Further readings

Sinclair, Kent, Jr. 1996. Practice Before Federal Magistrates. New York: Bender.

referee

n. a person to whom a judge refers a case to take testimony or acquire other evidence such as financial records and report to the court on the referee's findings. (See: master)

referee

noun adjudicator, arbiter, arbitrator, conciliator, interceder, intercessor, intermediary, intermediator, internuncio, intervener, judge, judicator, mediator, moderator, peacemaker, propitiator, reconciler, settler, umpire
Associated concepts: appointment of referee, referee in bankkuptcy, referee's findings, special referee, trial before referee
See also: adjudicate, arbiter, arbitrate, arbitrator, decide, determine, hear, intercede, intermediary, judge, mediate, negotiate, umpire

REFEREE. A person to whom has been referred a matter in dispute, in order that he may settle it. His judgment is called an award. Vide Arbitrator; Reference.

References in periodicals archive ?
I always tried to convey a sense of respect for referees from the players.
Ranjita said: "I am so happy on being awarded the FIFA Referee Badge.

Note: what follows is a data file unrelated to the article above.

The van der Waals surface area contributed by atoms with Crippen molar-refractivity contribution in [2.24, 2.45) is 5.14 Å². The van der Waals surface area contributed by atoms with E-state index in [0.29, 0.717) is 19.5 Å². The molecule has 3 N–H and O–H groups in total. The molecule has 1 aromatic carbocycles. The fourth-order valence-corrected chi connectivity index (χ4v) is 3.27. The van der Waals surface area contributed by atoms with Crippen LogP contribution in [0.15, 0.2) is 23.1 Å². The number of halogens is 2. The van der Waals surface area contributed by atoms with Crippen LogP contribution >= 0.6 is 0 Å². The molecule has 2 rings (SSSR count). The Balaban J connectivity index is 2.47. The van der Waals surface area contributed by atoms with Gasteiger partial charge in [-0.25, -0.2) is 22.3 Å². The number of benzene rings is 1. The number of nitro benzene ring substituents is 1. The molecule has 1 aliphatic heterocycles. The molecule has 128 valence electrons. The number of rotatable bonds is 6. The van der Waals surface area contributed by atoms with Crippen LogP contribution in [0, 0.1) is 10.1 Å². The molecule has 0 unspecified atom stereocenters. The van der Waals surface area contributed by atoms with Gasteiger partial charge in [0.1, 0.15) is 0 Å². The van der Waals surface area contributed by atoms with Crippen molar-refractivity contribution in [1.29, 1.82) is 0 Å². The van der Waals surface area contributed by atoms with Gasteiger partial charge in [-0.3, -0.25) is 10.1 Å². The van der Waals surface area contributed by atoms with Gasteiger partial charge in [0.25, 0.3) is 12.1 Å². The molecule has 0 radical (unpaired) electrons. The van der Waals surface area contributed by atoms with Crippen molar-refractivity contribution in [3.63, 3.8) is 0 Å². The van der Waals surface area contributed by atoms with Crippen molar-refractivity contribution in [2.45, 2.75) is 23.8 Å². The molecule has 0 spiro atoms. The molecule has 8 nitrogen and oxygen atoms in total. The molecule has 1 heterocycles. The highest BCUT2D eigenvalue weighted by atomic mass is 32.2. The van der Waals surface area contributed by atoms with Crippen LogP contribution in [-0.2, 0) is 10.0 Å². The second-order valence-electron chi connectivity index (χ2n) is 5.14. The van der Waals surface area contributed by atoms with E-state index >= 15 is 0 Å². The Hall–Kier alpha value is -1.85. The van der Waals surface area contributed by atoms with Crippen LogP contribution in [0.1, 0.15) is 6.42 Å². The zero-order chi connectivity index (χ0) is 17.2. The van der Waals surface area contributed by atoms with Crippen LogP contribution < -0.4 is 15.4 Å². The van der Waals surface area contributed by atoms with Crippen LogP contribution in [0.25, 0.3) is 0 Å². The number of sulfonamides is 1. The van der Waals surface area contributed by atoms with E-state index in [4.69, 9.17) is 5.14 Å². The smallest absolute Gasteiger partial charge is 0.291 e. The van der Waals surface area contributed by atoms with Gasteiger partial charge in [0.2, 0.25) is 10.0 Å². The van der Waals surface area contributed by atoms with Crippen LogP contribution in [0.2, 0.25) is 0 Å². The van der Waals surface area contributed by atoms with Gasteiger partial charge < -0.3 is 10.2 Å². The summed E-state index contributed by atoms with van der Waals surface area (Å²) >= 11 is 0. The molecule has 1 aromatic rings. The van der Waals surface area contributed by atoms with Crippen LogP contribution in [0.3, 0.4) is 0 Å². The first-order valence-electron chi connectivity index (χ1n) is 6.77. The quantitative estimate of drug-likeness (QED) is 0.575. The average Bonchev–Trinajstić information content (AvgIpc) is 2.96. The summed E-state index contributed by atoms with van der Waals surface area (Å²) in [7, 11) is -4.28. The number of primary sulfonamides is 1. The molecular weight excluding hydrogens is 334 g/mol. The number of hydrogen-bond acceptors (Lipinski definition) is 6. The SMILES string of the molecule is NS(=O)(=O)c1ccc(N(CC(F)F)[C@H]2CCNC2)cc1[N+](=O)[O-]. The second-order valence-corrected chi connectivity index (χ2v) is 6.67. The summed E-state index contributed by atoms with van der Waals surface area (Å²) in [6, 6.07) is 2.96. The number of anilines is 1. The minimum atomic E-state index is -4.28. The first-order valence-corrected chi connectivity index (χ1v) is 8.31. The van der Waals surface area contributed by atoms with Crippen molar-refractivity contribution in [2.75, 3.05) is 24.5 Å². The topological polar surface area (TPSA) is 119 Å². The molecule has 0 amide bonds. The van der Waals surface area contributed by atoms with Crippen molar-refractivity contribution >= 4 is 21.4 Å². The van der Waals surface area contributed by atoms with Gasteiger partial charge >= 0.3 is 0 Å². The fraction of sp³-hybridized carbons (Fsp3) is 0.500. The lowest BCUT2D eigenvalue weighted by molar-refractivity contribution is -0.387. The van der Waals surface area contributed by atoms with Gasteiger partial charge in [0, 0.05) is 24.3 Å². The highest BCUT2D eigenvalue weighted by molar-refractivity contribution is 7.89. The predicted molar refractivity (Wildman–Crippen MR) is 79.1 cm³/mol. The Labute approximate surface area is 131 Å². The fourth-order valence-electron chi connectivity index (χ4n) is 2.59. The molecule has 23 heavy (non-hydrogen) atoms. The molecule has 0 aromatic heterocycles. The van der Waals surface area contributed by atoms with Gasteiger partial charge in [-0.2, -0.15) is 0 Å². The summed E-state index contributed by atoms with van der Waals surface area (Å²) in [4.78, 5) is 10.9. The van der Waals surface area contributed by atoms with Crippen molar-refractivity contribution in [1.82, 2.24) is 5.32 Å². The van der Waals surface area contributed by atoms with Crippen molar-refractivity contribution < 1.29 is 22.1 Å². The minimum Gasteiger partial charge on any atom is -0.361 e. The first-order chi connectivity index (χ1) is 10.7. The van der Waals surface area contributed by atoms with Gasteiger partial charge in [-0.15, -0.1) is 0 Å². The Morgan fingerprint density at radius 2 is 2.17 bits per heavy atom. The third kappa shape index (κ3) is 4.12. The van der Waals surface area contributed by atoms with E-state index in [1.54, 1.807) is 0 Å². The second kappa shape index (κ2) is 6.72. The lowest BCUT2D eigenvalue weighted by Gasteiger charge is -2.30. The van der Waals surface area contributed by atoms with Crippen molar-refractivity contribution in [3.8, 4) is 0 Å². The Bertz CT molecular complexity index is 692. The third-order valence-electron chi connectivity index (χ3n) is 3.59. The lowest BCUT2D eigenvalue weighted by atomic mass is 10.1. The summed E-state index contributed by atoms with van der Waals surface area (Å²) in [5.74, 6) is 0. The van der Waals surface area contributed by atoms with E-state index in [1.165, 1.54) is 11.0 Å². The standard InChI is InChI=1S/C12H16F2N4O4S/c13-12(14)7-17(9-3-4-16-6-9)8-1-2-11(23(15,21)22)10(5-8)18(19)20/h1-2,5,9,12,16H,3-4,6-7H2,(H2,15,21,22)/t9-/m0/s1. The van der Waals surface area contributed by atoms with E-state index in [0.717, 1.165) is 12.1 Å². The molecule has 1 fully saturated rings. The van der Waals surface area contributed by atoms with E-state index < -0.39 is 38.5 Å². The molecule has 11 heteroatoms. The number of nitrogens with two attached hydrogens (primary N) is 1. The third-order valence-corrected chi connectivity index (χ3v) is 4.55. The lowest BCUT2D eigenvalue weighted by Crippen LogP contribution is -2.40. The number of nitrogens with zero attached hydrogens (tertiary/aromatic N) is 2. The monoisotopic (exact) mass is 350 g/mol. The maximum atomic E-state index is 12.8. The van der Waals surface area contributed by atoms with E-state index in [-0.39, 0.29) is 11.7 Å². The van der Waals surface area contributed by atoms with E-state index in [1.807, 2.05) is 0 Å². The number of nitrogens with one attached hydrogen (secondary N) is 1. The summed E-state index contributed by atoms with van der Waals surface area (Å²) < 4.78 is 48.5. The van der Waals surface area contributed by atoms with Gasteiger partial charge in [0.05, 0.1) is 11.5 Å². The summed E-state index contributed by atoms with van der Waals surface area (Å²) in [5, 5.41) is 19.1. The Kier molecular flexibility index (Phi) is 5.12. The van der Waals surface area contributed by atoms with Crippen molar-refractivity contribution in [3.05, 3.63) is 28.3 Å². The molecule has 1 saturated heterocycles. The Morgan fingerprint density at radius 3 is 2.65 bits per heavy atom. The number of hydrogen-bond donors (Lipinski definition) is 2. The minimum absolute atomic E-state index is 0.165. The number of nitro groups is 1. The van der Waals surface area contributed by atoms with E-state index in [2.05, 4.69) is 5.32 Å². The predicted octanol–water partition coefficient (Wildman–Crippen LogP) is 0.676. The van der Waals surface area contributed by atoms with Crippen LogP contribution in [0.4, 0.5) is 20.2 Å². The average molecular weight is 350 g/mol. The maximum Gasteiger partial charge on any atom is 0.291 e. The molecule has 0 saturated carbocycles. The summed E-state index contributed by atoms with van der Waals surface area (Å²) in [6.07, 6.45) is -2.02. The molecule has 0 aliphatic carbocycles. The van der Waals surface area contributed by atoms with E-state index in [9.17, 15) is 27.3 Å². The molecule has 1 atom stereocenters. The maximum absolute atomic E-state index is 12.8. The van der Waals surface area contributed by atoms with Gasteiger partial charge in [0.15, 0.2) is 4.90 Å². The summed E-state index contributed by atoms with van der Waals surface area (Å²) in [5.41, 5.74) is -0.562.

Since the debut of VARS there have been three goals disallowed after the head referee look at video replays, the MLS (https://www.
The post PLC trials video referee appeared first on BroadcastPro ME.
In other words, if a referee does not have a good fitness level, he will not be qualified for judgment in this high level of competition and above a defined level of fitness, the better performance may be related to other mental and cognitive skills and in these cases extra fitness may not bear any advantages for the referee.
Reduce referees in the top league to 14 and assistant referees to 18, reduce referees in the second league to 16 and assistants to 20, and find young referees, under 28, from lower leagues, with their performance on the pitch being the main criterion.
ME-ftE-oy-lu highlighted that although there are many complaints about refereeing from within the country, Turkish referee CE-neyt Ecakyr has been named one of the world's top referees and Halis Euzkahya and HE-seyin GE[micro]cek will join him in UEFA's Elite group of referees next year.
It means O'Reilly, who has swiftly risen through the ranks after less than four years as a referee, may find herself tasked with taking charge of games involving the Blues, Ospreys, Scarlets and Dragons.
CONSISTENCY among referees is desirable in theory and should be pursued in practice but will never be achieved in practice.
An international referee since 2003, Irmatov was previously honoured in 2008, 2009, 2010 and 2011.
Moreover, the referees were asked how many times they trained during the week, whether a professional monitored the training, the average duration of the training sessions, when they began to officiate, and whether they practiced soccer as a professional, amateur, or as a hobby before becoming a referee.
Denis Murphy, participation and events manager at Newcastle University, said: "The programme will help us support the growth of student referees who wish to continue to develop their referee skills while studying at university.